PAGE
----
Nursing students continue vaccinations after joining National COVID-19 Community Engagement Pledge

Senior nursing major Ranita Donaby from Centralia, Illinois, administers COVID-19 vaccine to East St. Louis resident Odessa Vonner.

While administering the COVID-19 vaccine to the public, the School of Nursing signed this pledge in a way of saying they’re committed to keeping the public safe.

 

Since Jan. 21, senior nursing student Domonique Dones, of Belleville, Illinois, has been participating in multiple vaccine clinics. A month in, she said the clinics have given her an experience she will carry on to her professional career as a nurse.

 

“SIUE’s nursing program truly gives us a lot of hands-on and real life experience,” Dones said. “Despite the pandemic, they have continued to provide us with clinical experience and keeping everyone safe at the same time.”

 

Mid-December, the U.S. received its first doses of the coronavirus vaccine. About a month later, SIUE got their first doses, of which were given to members of the School of Dental Medicine

Now SIUE’s nursing students are able to continue the vaccination process by administering them to phases 1A and 1B.

 

These phases include health care personnel, residents of long-term care facilities, people over the age of 75 and non-health care frontline essential workers, according to the Illinois Department of Public Health

Nursing Associate Professor Amelia Perez said the Madison County Health Department and the East Side Health District are the groups providing local vaccine clinics. 

 

“We have faculty that go there and have built relationships with those agencies for several years,” Perez said. “Because of [the faculty’s] relationships that they have with the students at SIUE and these agencies, when they were starting to plan these clinics they contacted the two faculty and invited them [and their students] to help with the vaccination clinics.”

 

Before the pandemic, Perez said nursing students enrolled in the care of populations course practiced vaccinations by administering the flu shot.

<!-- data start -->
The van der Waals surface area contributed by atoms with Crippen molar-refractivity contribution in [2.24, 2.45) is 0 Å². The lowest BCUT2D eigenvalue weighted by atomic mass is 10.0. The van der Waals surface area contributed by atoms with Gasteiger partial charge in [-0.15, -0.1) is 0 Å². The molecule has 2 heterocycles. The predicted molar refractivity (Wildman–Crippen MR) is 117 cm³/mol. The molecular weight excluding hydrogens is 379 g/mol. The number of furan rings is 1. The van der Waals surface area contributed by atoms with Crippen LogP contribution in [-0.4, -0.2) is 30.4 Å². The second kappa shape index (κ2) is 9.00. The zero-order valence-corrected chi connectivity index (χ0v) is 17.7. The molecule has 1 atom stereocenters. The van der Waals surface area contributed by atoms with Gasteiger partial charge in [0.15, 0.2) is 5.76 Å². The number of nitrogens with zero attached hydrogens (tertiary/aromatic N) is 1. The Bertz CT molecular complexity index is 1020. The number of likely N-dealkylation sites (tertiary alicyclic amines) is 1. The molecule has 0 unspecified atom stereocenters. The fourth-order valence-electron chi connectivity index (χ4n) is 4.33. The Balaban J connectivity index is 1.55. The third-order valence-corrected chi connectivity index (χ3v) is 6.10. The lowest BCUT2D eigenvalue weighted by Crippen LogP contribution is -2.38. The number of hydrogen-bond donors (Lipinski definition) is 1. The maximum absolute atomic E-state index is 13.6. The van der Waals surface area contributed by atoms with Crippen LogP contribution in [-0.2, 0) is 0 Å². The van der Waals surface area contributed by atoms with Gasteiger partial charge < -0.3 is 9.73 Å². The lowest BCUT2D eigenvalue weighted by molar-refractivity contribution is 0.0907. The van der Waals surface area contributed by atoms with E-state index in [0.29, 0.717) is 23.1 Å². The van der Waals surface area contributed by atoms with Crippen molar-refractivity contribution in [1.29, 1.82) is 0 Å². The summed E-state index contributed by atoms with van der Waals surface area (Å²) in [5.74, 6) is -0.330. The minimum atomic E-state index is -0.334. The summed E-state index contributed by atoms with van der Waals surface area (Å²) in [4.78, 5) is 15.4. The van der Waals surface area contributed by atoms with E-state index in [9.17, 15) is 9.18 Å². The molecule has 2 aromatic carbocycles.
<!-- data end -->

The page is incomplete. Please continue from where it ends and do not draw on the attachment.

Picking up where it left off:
“Students would get engaged in influenza vaccinations and those types of experiences, health fairs and things like that,” Perez said. “This was an additional experience. [The students] feel like, ‘Wow we’re in this pandemic and we’re helping to be part of the solution.”

 

Senior nursing student Ranita Donaby, of Centralia, Illinois, said she is getting a unique experience by participating in the vaccine clinics.

 

“I’m very happy to be involved [with] giving out vaccines and just helping slow the curve [of] the people [who] are getting infected with the coronavirus,” Donaby said.

 

Not only are the nursing students administering the vaccine, Perez said they are also helping in other areas during the clinics. 

 

“They are also [helping] teach about the vaccine, about its benefits [and] what to watch out for,” Perez said. “They’re not only doing the administration of the vaccines but they’re also doing health education … keeping the flow of everyone coming in [organized.]”

 

Donaby said after a person has been given the vaccine, they don’t leave right away. The person has to be monitored to make sure they don’t have any reactions to the vaccine. 

 

“We stand there and watch for 15 minutes and make sure they don’t have any adverse reactions or anything like that. We want to catch it before it happens,” Donaby said.

 

Depending on the person getting the vaccine, Donaby said people who are at higher risk can sit up to 30 minutes for observation before they can leave.

With the pandemic taking away a lot of in-person learning for students, Dones said she is happy to have participated with the vaccine clinics and to be able to do it in-person.

 

“Clinicals have been great,” Dones said. “We give over 100 COVID-19 vaccinations each week. It is truly encouraging to see the community still working together during the pandemic.”

 

For more information about COVID-19 vaccines, visit the Illinois Department of Public Health website.

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